Do your pets have doggy breath?
Would you ever go through an entire day without brushing your teeth? In case you didn’t know, your pet has dental needs too!
According to the American Veterinary Dental Society, more than 70% of dogs and cats will develop gum disease by three years of age. Maintaining your pet’s oral health is vital to
his/her longevity. Dental disease can cause tooth loss, but more importantly, the accumulation of bacteria on the teeth and gingivitis can cause organs (especially the kidneys and heart) to fail much sooner. Thankfully, this is something that as a pet owner, you can help prevent with a combination of regular home and veterinary dental care. Here are some steps you can take at home:
- Start the routine gradually and as early as possible. Use a toothpaste formulated for animals and soft gauze wrapped around your finger. Once your pet is accustomed to this, progress to a pet toothbrush. As with any training you do with your pet, it may take several days or weeks. You can pick up all your dental care needs at the office, our staff would be happy to show you how to use them & answer any questions you may have. It is never to late to start!
- There are specially formulated pet foods on the market today that are proven effective in combating plaque and tartar build-up. We offer a Prescription Diet from Hills, t/d. It is available in a Canine Small or Large Bite formula, it is also available in a Feline Formula. This diet can be used as a treat or feed in place of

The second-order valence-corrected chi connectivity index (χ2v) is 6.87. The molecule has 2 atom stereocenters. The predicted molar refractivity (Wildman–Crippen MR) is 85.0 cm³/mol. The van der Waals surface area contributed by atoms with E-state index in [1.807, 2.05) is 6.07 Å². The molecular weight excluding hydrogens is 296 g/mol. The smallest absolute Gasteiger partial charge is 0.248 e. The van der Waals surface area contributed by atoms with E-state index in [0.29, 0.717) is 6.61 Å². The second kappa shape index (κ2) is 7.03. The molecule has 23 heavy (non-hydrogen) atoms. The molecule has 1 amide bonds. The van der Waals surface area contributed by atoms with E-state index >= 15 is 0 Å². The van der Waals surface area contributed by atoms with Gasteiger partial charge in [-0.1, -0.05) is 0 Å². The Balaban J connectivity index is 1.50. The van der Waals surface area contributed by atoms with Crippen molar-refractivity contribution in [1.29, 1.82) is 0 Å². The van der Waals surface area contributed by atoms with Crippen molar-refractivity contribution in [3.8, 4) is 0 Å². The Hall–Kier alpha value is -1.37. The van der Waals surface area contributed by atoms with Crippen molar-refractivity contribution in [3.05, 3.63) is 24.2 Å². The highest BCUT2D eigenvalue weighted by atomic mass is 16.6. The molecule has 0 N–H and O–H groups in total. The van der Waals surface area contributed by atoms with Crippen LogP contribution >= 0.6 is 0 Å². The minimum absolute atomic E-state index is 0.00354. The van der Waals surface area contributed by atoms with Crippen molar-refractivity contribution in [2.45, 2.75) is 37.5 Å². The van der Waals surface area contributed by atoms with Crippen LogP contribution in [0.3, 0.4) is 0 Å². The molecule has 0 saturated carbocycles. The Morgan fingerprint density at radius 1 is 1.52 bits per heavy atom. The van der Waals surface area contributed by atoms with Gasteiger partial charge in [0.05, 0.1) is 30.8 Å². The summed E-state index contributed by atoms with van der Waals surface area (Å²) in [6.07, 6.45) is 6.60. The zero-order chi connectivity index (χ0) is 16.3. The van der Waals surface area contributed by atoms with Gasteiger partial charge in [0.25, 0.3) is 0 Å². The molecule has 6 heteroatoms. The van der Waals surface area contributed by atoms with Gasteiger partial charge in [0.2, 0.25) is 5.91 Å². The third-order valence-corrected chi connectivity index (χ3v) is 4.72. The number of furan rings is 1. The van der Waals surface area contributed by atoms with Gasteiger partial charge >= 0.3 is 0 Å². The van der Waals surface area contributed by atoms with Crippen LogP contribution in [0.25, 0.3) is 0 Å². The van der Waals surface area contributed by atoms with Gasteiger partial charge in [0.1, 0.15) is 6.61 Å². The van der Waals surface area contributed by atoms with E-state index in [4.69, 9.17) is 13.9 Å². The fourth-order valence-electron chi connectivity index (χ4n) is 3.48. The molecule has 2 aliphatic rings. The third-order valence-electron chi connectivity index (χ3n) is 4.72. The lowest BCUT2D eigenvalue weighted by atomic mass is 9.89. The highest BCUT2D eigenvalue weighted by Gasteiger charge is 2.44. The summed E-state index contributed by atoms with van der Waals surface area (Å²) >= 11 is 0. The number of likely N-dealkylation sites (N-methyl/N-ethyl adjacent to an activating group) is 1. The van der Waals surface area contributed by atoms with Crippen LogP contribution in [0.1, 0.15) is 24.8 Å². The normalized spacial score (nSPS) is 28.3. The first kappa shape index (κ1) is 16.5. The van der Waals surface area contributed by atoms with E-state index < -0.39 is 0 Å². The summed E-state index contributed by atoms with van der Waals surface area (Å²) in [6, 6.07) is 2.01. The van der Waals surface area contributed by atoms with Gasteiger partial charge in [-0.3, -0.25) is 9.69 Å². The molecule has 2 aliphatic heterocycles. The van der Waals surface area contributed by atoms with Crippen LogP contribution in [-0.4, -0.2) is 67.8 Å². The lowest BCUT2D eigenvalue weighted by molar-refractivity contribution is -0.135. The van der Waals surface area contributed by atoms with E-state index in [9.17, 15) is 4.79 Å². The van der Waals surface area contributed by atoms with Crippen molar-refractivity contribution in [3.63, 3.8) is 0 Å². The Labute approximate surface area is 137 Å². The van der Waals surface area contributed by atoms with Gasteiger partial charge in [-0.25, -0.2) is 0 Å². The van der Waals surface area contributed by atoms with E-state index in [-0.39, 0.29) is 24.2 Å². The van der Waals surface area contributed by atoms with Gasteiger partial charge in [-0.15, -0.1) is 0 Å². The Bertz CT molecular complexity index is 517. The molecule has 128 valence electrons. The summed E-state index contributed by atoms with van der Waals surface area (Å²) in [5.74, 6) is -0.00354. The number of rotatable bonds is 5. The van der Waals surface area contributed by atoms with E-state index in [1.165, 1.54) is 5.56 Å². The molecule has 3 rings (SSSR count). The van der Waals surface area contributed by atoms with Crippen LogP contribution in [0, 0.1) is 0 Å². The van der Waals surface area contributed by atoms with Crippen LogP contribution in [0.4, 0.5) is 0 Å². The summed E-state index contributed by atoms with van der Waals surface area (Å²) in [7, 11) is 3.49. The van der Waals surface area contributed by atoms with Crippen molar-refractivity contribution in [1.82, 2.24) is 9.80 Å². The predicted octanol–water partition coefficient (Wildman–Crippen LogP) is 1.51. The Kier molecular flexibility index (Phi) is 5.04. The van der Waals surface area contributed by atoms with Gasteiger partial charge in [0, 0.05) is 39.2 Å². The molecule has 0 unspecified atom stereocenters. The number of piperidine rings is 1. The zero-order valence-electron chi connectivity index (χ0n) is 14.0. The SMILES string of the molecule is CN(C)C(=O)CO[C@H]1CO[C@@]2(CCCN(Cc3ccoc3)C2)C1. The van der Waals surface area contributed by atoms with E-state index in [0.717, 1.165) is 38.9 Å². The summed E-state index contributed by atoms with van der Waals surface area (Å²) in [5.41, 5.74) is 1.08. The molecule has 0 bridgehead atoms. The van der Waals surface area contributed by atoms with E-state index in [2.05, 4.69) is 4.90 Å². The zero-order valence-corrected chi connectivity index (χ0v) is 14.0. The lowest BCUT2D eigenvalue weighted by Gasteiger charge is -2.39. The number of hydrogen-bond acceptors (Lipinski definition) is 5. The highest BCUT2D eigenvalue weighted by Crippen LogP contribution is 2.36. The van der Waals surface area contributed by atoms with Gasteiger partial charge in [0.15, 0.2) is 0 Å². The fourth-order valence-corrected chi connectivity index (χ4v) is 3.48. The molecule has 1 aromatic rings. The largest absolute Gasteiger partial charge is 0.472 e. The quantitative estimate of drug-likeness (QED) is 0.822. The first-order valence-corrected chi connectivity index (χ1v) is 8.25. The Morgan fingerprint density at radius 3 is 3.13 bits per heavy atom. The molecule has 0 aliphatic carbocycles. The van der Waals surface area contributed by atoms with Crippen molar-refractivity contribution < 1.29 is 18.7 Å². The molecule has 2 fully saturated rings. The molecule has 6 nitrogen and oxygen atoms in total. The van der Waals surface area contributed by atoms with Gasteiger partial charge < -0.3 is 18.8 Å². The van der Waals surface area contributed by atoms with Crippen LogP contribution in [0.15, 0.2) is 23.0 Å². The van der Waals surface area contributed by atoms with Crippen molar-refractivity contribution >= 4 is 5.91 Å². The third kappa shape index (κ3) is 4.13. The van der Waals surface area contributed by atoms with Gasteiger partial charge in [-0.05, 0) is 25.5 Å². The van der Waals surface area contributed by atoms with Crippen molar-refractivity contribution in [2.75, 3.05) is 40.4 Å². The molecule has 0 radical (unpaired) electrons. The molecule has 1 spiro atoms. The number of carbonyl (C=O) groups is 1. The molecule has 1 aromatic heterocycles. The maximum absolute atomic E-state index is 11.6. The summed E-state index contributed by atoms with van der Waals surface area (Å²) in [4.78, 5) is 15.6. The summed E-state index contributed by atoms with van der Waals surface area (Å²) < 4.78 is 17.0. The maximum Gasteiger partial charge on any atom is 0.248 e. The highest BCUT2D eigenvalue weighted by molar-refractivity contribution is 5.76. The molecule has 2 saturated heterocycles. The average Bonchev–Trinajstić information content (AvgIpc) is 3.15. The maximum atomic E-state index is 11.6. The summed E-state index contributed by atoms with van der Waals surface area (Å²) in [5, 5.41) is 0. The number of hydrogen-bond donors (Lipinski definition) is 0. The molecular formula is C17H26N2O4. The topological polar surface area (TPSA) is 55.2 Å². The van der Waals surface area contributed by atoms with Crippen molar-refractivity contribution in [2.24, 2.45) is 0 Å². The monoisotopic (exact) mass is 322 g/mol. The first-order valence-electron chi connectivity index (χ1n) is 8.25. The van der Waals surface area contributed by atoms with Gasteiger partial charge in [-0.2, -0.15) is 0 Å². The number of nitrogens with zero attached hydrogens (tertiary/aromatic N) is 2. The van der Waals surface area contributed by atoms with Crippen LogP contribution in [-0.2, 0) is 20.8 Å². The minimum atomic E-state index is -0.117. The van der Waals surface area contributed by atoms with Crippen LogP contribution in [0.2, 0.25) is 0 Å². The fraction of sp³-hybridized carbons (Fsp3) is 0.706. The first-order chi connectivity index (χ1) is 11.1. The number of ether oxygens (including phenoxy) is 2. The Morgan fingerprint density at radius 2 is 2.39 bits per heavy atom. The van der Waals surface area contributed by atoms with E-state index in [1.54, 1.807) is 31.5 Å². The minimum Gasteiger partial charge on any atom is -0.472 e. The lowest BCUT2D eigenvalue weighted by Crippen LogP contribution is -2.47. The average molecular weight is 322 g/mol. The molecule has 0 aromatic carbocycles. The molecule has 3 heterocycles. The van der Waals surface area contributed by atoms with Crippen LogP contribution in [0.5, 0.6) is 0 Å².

your pet’s current diet. Please consult your veterinarian before making any dietary changes.
- Look for the seal of the Veterinary Oral Health Council that appears on pet products. This seal approves products that meet defined standards for
- plaque and tartar control in dogs and cats.
- Don’t wait for your pet’s annual examination if you suspect a problem!
A reputable veterinarian will examine your pet’s mouth at every physical examination. They will recommend a periodontal management program. This may consist of professional cleaning combined with the specific dental home care to help control plaque and tartar buildup. If you thought an annual examination was just for vaccinations, you are misinformed. If you have not scheduled your pet’s annual exam, do so today.
Have you had any personal experiences with your pet having “doggy breath” and what did you do? What other methods have you used to help your pet with dental care? Take a few minutes a day to improve the health of your pet and make sure they aren’t the ones on the block with “doggy breath!”